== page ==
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[First three paragraphs from the Summary]

This project is a part of a broader initiative - the Resilience Adaptation Feasibility Tool (RAFT) - that addresses the daunting challenges coastal communities are facing related to sea level rise and climate change (more information about RAFT is available here:

This aim of this project was to investigate how residents and business owners in low-to-moderate income communities in Portsmouth, Virginia cope with flooding, and to assess implications for how the local government can better engage with residents to better meet their information needs so they can be more resilient to flooding. The report uses two sources of data to assess our current knowledge of the experiences of these residents and business owners and their approaches to flood resilience: (1) the 2015 Adaption Response to Recurrent Flooding study1 conducted for the City of Portsmouth by Old Dominion University researchers, and interviews conducted in summer 2018 by the current research team. Combined, the findings from the 2015 survey and 2018 interviews suggest that although individual residents and business owners have more severe perceptions of flooding, very few actually invest in private mitigation efforts like purchasing flood insurance.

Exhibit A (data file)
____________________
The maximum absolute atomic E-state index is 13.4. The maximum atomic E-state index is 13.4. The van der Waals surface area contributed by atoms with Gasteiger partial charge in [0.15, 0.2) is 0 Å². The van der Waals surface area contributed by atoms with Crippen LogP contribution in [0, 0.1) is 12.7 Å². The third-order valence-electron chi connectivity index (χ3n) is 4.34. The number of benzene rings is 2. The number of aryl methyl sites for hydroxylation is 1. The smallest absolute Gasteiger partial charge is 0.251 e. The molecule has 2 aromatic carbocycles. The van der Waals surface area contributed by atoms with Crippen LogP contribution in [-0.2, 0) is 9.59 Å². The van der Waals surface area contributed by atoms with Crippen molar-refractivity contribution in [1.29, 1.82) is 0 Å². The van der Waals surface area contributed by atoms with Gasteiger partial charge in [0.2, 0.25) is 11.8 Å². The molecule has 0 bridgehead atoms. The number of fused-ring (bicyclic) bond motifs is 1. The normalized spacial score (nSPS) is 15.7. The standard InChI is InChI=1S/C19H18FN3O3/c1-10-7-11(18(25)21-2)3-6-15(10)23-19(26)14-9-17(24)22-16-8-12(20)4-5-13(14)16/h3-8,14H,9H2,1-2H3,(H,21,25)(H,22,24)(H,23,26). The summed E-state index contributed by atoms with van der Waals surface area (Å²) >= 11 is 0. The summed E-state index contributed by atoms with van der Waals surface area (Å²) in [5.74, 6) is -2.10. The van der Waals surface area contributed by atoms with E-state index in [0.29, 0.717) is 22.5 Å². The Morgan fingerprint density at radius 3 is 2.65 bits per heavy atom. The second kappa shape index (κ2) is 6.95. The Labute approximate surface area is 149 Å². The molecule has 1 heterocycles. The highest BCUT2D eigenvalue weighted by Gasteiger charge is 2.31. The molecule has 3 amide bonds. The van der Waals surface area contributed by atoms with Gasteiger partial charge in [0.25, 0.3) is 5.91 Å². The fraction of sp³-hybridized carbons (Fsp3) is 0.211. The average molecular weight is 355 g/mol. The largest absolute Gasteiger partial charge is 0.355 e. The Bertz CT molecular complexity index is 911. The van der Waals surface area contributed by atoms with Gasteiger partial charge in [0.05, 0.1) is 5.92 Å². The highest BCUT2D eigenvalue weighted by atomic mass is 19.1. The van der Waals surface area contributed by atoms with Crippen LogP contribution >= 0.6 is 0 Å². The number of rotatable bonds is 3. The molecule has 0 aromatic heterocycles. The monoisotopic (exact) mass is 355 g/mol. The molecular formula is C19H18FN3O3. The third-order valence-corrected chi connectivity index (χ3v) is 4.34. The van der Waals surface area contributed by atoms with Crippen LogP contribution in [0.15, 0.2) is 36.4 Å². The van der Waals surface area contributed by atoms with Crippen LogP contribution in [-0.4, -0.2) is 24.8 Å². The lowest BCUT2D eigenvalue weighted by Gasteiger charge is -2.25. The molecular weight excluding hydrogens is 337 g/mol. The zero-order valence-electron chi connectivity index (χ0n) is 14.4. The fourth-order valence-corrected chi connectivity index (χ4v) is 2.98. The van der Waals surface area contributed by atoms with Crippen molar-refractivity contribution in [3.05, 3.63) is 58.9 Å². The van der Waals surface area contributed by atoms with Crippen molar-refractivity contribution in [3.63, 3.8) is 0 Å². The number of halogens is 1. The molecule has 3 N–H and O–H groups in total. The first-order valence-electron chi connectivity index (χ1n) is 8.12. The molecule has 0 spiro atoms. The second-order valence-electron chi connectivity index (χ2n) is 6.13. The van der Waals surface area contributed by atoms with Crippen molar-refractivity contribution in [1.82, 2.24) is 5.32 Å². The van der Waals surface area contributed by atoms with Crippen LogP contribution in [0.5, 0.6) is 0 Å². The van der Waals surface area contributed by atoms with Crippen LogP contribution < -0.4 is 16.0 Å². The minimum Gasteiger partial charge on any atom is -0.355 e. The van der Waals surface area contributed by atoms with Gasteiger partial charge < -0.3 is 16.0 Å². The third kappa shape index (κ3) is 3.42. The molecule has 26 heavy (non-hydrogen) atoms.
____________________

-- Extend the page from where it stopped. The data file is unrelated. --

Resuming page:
Vulnerable residents in the low-to-moderate income Portsmouth neighborhoods that are the focus of this project are living in a “new normal.” This “new normal” is a way of life in which residents have learned to adapt to frequent flood events by utilizing their social networks despite facing significant financial constraints. However, this new normal may be in conflict with residents’ efforts to prepare and mitigate the future projections of rising regional sea level rise and nuisance flooding events.


0000-0003-3599-1417 (Yusuf)